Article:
Strathfield director dumped after declaring bankruptcy

By James Wells

SYDNEY: Strathfield Group director, George Cheihk, has been dumped from the board of the retail group after declaring bankruptcy over a debt to a mobile phone supplier.

According to a report published in The Australian newspaper today, Cheihk’s bankruptcy follows a reported failure to pay a $300,000 debt to mobile phone distributor Roadhound six years ago.

According to the report, Cheihk “gave a guarantee to Roundhound in May 2000 in support a credit facility for his company, Mobile Tron Pty Ltd, trading as No Bull Phones”.

Mobile Tron went into receivership in 2000 and debt recovery actions were initiated by Roadhound against the guarantors, Cheihk and his partner Robert Saab who was declared bankrupt on 11 November 2003.

After losing track of Cheihk, Roadhound reinstated legal proceedings against him when he was named s a director of Strathfield Group in June 2005.

Cheihk has been replaced by John Fries who has joined as the board as a non-executive director immediately.

Fries has more than 45 years experience in finance, accountancy and administration. He is honorary treasurer and deputy chairman of Australian Red Cross NSW and chairman of Fox Invest as well as serving as a director on another not-for-profit organisation and other private companies in which he has an interest. He was also deputy chairman of Tribeca Learning Limited when it was a publicly listed company.

Fries was formerly Finance Director of Vodafone Group in Australia and prior to that Finance Director of McIlwraith McEacharn Limited, Oakbridge Limited and Great Northern Mining Limited – all publicly listed companies.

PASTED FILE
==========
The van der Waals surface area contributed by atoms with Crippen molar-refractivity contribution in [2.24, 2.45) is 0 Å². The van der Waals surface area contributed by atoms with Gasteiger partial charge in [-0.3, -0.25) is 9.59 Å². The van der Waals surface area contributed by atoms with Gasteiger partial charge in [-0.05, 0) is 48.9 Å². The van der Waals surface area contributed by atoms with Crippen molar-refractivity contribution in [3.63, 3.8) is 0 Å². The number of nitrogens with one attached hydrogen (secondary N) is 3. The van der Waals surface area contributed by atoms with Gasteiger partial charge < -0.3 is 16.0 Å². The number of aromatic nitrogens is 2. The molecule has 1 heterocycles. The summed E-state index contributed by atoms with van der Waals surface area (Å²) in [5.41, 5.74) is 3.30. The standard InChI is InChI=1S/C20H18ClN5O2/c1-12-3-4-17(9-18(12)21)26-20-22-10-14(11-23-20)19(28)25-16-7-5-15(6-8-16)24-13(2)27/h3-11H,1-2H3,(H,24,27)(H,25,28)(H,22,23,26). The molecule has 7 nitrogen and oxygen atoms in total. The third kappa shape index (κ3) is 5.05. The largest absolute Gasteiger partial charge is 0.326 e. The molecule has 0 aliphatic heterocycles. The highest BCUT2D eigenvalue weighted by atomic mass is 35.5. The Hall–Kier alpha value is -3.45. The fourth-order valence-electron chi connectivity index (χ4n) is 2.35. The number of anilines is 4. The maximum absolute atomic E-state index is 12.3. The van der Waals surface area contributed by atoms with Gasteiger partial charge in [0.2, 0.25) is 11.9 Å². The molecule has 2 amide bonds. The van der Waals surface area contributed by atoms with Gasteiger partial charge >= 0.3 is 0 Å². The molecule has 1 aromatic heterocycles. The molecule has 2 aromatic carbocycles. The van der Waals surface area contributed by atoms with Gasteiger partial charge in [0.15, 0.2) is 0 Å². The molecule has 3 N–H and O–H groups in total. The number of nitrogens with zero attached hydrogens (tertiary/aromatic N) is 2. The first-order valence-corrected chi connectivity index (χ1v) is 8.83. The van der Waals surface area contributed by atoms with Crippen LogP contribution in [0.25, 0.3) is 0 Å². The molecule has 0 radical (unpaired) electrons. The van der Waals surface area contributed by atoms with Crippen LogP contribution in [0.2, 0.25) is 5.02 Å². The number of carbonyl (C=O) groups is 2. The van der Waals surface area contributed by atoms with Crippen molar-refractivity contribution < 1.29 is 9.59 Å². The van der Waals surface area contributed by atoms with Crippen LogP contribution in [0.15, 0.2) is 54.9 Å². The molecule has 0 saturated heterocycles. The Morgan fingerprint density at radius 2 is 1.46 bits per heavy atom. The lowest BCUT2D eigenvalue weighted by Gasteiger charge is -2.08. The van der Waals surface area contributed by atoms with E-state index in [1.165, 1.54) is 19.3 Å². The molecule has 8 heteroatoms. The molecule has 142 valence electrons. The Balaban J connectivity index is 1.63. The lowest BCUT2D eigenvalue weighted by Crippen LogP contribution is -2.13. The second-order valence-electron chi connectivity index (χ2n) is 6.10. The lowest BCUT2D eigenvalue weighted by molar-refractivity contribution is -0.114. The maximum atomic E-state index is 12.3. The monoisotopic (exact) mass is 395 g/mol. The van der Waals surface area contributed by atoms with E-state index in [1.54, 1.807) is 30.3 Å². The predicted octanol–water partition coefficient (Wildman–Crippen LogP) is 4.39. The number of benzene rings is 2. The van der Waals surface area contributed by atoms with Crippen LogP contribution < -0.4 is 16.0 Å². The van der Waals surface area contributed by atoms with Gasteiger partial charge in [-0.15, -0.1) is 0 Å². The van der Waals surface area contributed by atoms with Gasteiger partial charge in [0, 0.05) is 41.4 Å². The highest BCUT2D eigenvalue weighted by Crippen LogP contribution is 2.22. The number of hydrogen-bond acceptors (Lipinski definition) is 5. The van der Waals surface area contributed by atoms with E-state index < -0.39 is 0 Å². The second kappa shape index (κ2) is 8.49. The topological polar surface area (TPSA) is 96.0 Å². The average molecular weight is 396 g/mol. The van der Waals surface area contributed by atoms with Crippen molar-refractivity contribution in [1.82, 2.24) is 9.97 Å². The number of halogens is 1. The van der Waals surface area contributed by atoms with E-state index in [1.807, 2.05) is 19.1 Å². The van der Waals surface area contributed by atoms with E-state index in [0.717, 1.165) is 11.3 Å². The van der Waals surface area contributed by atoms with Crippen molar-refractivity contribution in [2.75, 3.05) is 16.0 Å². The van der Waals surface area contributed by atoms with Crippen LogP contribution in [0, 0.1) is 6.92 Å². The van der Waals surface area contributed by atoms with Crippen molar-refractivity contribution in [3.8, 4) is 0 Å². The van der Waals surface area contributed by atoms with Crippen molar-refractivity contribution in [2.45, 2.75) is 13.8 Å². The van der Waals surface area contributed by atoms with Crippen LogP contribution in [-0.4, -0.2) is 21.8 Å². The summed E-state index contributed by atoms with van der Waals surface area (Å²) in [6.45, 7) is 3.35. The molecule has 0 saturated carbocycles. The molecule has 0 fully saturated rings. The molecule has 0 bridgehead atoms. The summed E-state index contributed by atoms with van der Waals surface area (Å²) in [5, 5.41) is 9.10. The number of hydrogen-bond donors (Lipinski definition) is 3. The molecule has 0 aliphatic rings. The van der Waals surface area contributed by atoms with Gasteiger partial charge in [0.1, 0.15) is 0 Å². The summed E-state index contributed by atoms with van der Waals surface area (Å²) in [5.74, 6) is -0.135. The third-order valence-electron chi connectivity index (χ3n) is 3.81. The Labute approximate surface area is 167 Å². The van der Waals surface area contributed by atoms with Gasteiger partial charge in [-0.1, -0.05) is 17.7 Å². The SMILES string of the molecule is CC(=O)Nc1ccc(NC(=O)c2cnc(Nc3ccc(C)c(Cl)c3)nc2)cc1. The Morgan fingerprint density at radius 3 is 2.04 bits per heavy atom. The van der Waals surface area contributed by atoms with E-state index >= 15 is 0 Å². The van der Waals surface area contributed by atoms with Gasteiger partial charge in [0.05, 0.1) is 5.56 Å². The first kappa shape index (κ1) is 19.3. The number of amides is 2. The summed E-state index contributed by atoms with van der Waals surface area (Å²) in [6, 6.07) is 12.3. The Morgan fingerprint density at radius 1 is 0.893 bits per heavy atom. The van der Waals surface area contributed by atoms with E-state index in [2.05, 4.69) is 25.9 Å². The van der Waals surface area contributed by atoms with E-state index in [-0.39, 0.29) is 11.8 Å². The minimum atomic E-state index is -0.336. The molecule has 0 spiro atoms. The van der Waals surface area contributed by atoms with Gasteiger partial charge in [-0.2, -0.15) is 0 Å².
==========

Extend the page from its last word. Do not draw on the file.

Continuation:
According to the statement, for 12 years from the early 1970s, Fries was a management consultant in both London (coopers and Lybrand) and Sydney. He has an honours degree in Commerce from UNSW, is a Fellow of the Australian Society of Certified Practising Accountatns, a Member of the Australian Institute of Company Directors and recently a Member of the Australian Institute of Company Directors.

This is not the first major embarrassment for the Strathfield board.

In mid-September last year, the then Strathfield chairman, Marcus Einfeld, stepped down from the position due to issues that the company referred to as “non company matters”.

At the time of the resignation from the Strathfield board, Einfeld was investigated after he claimed that a deceased woman had borrowed his car when it was speeding in January 2006.

Detectives from the State Crime Command seized a computer and an electric cord after executing a search warrant on Einfeld’s  home in the exclusive Sydney suburb of Woollahra.

Two earlier incidents involving Einfeld avoiding traffic fines were also investigated after claims that the driver was overseas when the speeding occurred.

Einfeld was appointed chairman of Strathfield in November 2005.

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